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Jamaica's global competitiveness improves

Featured Jamaica's global competitiveness improves
Kingston, Jamaica September 3, 2014- Amid strong efforts to claw its way back to acceptable levels of economic growth and efforts to reduce red tape, burnish its business image, curb crime and reduce corruption, Jamaica has improved its ranking in the 2014/2015 Global Competitiveness Report.

The island was placed 86 out of 144 countries in the Global Competitiveness Index, which is up from 94 in last year's index and 97 in 2012/2013.

Crime and theft, inefficient Government bureaucracy, corruption and tax rates as well as poor work ethic in the labour force were listed as the most problematic factors for doing business in Jamaica.

Access to financing, inflation, tax regulations and an inadequately educated work force also came in for criticism as obstacles to doing business in the country.

The Global Competitiveness Report just released by the World Economic Forum shows the UK has edged up the rankings.
It moved one spot to ninth on the list, while Switzerland and Singapore retained first and second place.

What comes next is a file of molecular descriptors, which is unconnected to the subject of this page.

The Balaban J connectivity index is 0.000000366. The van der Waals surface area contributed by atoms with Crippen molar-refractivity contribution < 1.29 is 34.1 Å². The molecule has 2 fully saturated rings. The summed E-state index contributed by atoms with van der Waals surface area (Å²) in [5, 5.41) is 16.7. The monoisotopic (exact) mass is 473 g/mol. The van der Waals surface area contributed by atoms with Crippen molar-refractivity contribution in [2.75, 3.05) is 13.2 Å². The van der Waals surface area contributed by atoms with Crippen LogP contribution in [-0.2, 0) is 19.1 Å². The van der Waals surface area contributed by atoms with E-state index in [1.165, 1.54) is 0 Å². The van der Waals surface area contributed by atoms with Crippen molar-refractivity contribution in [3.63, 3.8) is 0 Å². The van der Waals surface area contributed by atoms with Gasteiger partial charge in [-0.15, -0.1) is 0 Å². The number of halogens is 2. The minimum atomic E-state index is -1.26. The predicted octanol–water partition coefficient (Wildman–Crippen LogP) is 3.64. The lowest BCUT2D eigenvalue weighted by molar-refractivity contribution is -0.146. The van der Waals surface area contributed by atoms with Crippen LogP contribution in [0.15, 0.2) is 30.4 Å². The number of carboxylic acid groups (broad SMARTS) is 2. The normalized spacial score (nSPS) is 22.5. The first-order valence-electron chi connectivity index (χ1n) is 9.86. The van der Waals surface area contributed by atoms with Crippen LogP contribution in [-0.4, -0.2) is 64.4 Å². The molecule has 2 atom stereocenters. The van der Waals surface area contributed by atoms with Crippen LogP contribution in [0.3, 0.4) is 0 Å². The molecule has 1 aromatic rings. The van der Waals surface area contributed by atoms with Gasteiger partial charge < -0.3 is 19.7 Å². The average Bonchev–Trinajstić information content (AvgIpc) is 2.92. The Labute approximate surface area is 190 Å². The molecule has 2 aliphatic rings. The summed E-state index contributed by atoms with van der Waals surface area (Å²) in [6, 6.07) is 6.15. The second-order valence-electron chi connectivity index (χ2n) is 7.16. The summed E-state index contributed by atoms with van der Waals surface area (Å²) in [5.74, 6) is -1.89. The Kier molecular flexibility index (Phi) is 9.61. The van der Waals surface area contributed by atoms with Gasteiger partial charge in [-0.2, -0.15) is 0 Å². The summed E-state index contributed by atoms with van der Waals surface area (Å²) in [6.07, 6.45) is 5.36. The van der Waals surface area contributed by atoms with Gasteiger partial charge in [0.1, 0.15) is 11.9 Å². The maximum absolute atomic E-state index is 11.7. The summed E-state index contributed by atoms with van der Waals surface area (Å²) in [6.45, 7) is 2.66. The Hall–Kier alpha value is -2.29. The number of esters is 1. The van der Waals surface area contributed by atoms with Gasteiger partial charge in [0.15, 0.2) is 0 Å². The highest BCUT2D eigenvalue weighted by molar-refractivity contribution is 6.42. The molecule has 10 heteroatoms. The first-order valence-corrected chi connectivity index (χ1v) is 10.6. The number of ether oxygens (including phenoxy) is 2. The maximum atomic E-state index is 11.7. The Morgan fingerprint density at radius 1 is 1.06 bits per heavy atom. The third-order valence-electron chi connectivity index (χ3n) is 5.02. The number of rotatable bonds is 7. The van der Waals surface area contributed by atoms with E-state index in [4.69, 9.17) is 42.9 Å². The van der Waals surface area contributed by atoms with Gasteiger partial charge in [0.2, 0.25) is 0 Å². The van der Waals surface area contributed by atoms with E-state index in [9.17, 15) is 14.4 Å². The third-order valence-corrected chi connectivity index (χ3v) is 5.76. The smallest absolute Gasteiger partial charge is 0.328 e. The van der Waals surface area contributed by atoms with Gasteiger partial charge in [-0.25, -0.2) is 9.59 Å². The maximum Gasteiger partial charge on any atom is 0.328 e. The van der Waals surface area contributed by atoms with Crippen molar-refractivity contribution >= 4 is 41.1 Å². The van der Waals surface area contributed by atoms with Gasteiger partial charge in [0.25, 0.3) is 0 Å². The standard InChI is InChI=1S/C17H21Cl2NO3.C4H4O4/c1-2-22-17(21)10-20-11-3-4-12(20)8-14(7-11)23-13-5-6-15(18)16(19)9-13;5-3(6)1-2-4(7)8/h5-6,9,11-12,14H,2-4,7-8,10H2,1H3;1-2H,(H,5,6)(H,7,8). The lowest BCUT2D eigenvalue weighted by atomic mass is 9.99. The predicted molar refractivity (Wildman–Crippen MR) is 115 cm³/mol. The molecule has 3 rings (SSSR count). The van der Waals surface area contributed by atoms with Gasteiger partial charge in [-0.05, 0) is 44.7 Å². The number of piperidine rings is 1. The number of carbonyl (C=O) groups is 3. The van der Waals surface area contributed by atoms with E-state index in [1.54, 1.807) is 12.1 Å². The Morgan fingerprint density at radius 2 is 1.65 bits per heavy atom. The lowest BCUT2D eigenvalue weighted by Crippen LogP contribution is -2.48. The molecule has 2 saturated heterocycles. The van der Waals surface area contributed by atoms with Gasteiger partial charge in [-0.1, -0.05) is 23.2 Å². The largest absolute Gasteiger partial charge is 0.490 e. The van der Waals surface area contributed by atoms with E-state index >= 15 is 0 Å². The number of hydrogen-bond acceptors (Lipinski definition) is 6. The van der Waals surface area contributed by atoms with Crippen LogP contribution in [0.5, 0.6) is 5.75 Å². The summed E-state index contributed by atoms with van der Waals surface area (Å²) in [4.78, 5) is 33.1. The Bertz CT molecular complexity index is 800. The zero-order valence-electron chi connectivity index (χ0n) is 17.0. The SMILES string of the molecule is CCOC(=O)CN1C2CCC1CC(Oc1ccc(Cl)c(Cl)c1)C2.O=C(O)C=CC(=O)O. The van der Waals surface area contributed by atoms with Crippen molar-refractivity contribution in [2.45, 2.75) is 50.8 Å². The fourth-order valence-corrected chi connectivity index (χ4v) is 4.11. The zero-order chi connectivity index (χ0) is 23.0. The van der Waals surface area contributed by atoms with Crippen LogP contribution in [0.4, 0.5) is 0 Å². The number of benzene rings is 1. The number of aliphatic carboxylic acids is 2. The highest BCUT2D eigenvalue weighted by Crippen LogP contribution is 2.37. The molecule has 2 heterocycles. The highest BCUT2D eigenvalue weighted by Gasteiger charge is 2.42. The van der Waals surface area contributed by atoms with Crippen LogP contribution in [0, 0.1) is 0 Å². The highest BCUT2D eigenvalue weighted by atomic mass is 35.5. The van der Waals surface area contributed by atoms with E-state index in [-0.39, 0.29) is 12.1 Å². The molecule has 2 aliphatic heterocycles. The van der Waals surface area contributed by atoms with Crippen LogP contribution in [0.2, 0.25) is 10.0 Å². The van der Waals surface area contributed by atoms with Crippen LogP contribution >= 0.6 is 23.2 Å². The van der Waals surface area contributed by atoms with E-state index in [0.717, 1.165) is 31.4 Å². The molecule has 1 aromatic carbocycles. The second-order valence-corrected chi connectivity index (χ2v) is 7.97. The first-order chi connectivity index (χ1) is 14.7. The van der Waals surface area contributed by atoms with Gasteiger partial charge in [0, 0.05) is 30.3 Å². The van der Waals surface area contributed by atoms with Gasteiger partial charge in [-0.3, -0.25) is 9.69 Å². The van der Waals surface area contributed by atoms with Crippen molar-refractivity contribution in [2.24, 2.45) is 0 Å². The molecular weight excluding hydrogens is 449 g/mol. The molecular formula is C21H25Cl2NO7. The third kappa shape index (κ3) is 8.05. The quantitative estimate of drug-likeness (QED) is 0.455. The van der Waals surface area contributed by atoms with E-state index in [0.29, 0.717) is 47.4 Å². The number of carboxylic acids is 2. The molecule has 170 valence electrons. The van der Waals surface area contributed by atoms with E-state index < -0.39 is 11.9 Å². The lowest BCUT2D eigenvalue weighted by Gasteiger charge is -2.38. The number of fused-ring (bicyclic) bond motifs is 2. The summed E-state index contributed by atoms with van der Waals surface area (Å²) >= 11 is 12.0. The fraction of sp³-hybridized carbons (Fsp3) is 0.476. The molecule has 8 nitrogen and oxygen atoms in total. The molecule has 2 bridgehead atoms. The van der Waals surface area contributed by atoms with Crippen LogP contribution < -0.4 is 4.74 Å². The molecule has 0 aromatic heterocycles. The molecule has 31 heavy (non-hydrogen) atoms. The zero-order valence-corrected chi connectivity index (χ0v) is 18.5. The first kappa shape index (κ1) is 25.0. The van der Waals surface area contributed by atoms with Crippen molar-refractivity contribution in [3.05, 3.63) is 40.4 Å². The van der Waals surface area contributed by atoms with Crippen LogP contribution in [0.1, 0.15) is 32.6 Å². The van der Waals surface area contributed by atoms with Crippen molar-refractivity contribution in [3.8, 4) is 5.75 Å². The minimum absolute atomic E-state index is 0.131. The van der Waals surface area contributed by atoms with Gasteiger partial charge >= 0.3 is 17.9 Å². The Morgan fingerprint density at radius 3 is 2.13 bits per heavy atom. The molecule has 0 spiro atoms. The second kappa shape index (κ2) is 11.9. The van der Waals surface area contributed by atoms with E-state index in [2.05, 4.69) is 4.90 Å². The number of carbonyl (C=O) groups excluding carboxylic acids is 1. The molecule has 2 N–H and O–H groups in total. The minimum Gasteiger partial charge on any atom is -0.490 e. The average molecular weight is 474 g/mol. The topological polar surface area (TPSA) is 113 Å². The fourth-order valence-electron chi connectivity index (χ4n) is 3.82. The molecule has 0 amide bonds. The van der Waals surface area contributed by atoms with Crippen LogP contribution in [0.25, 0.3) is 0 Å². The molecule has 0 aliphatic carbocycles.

The US improved its competitiveness position for the second consecutive year, climbing two places to third.  But the World Economic Forum warns that the global economy's health is at risk, despite years of  monetary stimulus and reforms.  

Each year, the Forum, best known for its annual Davos economic meeting, benchmarks countries against 12 factors, including infrastructure, education and training, labour market efficiency, technological readiness and innovation.  The aim is to produce a comparative picture of  what is driving competitiveness, productivity, and prosperity.

The Global Competitiveness Report’s rankings are based on the Global Competitiveness Index (GCI), which was introduced by the World Economic Forum in 2004.

Defining competitiveness as the set of institutions, policies and factors that determine the level of productivity of a country, GCI scores are calculated by drawing together country-level data in 12 categories – the “pillars of competitiveness” – to create a comprehensive picture of a country’s economic performance.

The 12 pillars are institutions; infrastructure; macroeconomic environment; health; primary education, higher education and training; goods market efficiency; labour market efficiency; financial market development; technological readiness; market size; business sophistication; and innovation.

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